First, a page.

I started researching. Sometimes, it takes a long time to figure a character out. It takes months and months and months. The script is very well written — it’s clever, but the character itself was very different than what we ended up doing. There were skulls on [him] with snake boots and what you would call a very juicy villain role, in all ways. On the 4th of July, I called Antoine, because it hit me — a vision of it. I was saying, ‘You want to lift the veil? Well, this is my thought. Let’s remove the skulls. Let’s take this man out of the south. We’ve seen racist white men doing unbelievably cruel things. Let’s put him in the Midwest. Let’s strip the caricature out. Let’s make him appear and sound like the guy next door. He could be a farmer, he could be a pastor, but his job is to chase, and to control. To me, that’s much scarier, and we will be in some way lifting the veil more,’ because racism is not born in the South. It is not excluded from the North, [so] by placing our version of Fassel in the middle of the country, [it] felt like a starting point. I felt, perhaps, I could help contribute to telling this tale in a way that felt meaningful.
ATL: Forgive me for not knowing, but was Jim Fassel based on a real person or is he a composite of multiple people?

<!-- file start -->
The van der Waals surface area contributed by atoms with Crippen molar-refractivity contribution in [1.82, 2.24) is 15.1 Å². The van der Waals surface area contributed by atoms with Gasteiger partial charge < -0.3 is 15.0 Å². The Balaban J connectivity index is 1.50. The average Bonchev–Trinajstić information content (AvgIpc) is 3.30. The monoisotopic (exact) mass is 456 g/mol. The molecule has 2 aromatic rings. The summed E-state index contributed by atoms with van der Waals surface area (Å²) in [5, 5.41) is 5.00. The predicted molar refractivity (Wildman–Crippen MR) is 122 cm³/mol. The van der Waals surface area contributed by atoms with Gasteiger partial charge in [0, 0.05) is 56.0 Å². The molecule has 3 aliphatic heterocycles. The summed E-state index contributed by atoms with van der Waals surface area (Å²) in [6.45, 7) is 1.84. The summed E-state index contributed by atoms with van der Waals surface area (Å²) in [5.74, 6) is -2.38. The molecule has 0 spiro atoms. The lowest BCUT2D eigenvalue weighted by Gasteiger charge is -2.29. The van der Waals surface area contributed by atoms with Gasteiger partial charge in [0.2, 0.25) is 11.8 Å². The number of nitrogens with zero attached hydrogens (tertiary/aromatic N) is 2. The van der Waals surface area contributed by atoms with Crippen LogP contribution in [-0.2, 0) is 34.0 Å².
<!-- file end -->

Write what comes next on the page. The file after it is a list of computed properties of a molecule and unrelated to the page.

Foster: Yes, he was written about as one of the most terrifying enslaved men hunters, and there were three of them. We couldn’t identify which one. Two were from the South, and one was from the Midwest, and that helped me because we could make our version and help support telling the [true] story. But yes, he was a legendarily dangerous man, and our interpretation was, we were going to set him in the plains, or, at least, his origin story.
ATL: That 4th of July that you spoke to Antoine and gave him suggestions for the character, was that last year or the year before?
Foster: The year before . It was the year of the hurricane that wiped out our set. It was a colorful and wild shoot.
ATL: Where did you end up shooting?
Foster: We shot in Louisiana, in the swamps. What was remarkable is, having done the film The Survivor, we went to Auschwitz in preparation. Have you ever been?
ATL: No, I haven’t. I’ve been to Germany with my parents — they were both German Jews — but never to Auschwitz, no.
Foster: When you go to a concentration camp, at least for me, I can speak [for] family [who] escaped the pogroms, it alters you. You feel it. It’s different than seeing a picture, let’s say that. Different than reading about [it], different than just seeing a film. It changes you. I had this similar feeling, walking on the plantations on which we shot, and it became all the more vivid, [given] the similarities, that our country must be held accountable.
ATL: I’m glad we’re having this conversation, and I’m sure it was hard for you to reenact that kind of cruelty. So what’s it like on set when you’re being so horrible to Will’s character all day, and then the camera stops rolling between takes and such? Are you able to set aside all of that violence and hatred or do you have to stay locked into character? And are you able to unwind at the end of the day? I’m just curious how you deal with the painful, difficult stuff you had to shoot during the day.